: >>>>Capacitors.
    : >>
    : >>>capacitors usually discharge when the current is switched off - their
    : >>>main
    : >>>job is to smooth current, not to store volts....
    : >>
    : >>True, but they don't discharge instantaneously. Ever hear about the
    : >>"time constant" of an R-C circuit?
    : >>
    : >>T = R × C
    : >>where:
    : >>T = time constant in seconds
    : >>R = resistance in ohms
    : >>C = capacitance in farads
    : >>
    : >>The time constant is the time taken for the charging (or discharging)
    : >>current (I) to fall to 1/e of its initial value (Io).
    : >>
    : >>After each time constant the current falls by 1/e (about 1/3). After 5
    : >>time constants (5RC) the current has fallen to less than 1% of its
    : >>initial value and we can reasonably say that the capacitor is fully
    : >>(dis)charged, but in fact the capacitor takes for ever to (dis)charge
    : >>fully!
    : >>
    : >>--
    : >>Lem -- MS-MVP - Networking
    : >>
    : >>To the moon and back with 4KB of RAM and 72KB of
    :: >
    : >
    : > Yes,To the moon and back with 4KB of RAM and 72KB of ROM.
    : > So why can't some one harness nuclear fusion for our energy needs?
    : >
    : > 1) Don't need to, your energy needs are really your energy wants.
    : > Mankind can survive without the inefficient use of energy and has
    : > done for millions of years, as do all other species on this planet.
    : > There is a huge difference between need and want.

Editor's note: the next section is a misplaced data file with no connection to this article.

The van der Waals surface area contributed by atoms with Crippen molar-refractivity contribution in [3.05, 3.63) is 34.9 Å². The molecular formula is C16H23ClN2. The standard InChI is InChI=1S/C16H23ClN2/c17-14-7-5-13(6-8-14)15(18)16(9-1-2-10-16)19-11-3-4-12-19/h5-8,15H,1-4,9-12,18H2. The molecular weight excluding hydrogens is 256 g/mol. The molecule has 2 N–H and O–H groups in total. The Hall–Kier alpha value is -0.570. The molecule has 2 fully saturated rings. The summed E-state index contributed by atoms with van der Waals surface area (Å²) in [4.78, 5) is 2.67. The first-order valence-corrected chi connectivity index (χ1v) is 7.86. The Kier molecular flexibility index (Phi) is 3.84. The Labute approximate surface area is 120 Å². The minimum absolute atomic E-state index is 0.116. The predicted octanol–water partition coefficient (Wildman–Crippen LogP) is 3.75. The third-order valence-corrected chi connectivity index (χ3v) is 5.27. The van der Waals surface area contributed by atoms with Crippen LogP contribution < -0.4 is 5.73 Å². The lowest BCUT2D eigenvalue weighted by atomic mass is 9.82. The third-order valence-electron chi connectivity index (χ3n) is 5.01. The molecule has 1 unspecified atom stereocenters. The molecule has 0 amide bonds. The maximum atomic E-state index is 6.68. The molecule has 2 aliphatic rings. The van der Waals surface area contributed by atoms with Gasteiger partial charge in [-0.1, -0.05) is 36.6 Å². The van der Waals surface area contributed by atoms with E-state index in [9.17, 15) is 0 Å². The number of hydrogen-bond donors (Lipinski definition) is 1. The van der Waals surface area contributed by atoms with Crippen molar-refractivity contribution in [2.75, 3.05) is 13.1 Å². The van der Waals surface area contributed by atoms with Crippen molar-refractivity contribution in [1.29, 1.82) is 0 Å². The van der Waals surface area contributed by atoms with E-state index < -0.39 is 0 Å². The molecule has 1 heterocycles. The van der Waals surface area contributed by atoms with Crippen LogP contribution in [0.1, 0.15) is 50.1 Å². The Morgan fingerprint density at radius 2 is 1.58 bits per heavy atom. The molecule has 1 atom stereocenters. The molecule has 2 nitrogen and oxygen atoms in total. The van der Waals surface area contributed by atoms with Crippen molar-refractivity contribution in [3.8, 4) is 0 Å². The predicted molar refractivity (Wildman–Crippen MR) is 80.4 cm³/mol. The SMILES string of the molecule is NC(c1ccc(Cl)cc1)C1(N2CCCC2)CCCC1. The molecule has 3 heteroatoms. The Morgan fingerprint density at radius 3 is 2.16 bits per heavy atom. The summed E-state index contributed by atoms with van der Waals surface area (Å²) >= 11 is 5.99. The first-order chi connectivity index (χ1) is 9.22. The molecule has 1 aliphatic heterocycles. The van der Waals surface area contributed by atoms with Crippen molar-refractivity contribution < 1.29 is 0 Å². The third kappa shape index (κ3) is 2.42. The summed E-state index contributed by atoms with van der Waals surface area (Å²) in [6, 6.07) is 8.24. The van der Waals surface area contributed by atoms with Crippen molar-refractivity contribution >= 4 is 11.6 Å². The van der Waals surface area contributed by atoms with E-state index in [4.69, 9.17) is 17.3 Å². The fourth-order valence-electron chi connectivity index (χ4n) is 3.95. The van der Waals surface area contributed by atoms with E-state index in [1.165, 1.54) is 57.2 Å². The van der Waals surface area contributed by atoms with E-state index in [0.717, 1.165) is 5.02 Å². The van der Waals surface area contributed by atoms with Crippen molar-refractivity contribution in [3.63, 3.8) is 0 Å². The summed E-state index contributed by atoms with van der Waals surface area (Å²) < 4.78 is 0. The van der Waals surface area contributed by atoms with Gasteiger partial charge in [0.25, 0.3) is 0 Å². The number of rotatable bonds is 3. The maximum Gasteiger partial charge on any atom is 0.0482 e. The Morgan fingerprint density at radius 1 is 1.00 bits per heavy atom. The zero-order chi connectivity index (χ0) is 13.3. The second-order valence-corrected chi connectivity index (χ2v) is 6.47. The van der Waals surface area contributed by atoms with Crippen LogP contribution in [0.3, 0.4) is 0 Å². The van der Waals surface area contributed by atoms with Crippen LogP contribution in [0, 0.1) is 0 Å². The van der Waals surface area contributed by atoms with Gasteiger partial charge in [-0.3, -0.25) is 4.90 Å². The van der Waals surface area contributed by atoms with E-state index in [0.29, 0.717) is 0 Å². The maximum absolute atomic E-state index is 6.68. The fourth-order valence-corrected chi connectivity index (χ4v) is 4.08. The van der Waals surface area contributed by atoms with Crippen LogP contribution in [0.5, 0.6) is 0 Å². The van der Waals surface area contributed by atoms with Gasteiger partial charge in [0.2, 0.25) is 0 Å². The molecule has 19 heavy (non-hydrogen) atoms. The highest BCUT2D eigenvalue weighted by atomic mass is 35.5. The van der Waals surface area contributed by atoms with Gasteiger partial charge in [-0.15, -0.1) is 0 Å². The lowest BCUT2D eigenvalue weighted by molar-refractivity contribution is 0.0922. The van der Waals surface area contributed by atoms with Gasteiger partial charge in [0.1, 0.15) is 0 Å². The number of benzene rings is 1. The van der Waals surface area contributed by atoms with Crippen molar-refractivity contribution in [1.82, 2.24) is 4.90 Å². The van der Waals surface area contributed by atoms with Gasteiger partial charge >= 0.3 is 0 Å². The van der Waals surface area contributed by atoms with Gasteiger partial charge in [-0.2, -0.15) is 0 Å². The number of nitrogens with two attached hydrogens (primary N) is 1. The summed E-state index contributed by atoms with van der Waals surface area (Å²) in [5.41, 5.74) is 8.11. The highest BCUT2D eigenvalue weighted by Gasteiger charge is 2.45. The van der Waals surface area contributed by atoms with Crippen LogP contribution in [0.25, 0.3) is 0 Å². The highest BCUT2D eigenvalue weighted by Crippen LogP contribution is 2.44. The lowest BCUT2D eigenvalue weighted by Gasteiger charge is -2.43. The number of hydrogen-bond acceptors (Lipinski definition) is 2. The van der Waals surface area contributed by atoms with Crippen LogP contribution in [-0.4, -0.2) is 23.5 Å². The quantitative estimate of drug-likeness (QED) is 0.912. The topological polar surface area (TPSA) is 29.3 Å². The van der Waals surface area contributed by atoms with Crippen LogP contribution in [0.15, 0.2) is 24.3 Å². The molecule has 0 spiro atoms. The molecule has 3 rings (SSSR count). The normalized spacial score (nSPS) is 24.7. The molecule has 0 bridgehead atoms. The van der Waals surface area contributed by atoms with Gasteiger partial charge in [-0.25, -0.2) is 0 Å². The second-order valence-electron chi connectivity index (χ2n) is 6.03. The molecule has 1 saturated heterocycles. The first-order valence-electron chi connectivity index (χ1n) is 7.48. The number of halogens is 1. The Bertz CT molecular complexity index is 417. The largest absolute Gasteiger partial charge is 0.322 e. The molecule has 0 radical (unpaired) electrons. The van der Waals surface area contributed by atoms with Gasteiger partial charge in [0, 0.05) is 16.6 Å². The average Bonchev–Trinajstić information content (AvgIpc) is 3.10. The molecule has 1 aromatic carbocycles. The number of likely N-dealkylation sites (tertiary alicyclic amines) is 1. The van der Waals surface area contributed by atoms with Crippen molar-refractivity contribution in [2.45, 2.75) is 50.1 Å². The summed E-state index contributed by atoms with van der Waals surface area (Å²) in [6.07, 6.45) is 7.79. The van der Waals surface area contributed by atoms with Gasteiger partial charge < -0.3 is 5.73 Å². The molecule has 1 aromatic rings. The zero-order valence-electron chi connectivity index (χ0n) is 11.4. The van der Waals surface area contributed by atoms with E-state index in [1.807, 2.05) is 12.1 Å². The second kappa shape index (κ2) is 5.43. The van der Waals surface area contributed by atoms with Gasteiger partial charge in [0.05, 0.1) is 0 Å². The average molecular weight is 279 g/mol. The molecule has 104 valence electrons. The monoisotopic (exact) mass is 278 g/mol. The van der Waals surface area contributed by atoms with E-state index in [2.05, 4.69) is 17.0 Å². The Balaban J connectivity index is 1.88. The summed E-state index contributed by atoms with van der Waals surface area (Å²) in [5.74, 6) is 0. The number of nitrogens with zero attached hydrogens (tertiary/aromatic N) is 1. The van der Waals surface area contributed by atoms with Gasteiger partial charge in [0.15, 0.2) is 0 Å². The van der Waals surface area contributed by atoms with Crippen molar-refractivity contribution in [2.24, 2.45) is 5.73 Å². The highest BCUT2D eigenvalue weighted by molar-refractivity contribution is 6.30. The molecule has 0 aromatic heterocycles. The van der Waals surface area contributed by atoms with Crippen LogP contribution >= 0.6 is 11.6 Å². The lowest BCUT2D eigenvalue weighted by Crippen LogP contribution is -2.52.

: >
    : > 2) The equations are wrong, the fools are fiddling with Einstein's
    : > relativity and it doesn't work.
    : >
    : > So why can't *you* harness nuclear fusion for *my* energy wants?
    : >
    :
    : Humm, pretty much ALL of our current energy use comes originally from
    : "nuclear fusion".
    Yep :)
     
    Androcles, Nov 6, 2007
    #37
  18. Prisoner at War

    JDa™© Guest

    There is a easier way. Power down, unplug the power cord, then press
    and hold down the ON button for a count of 8, then reconnect the power
    cord, and power up again.

    Pressing the On button assures that the capacitors are fully discharged.


    Unknown, did transcribed the following::
     
    JDa™©, Nov 6, 2007
    #38
  19. Prisoner at War

    HeyBub Guest


    Is too!
     
    HeyBub, Nov 6, 2007
    #39
  20. Prisoner at War

    Unknown Guest

    Power supply is fine!
     
    Unknown, Nov 6, 2007
    #40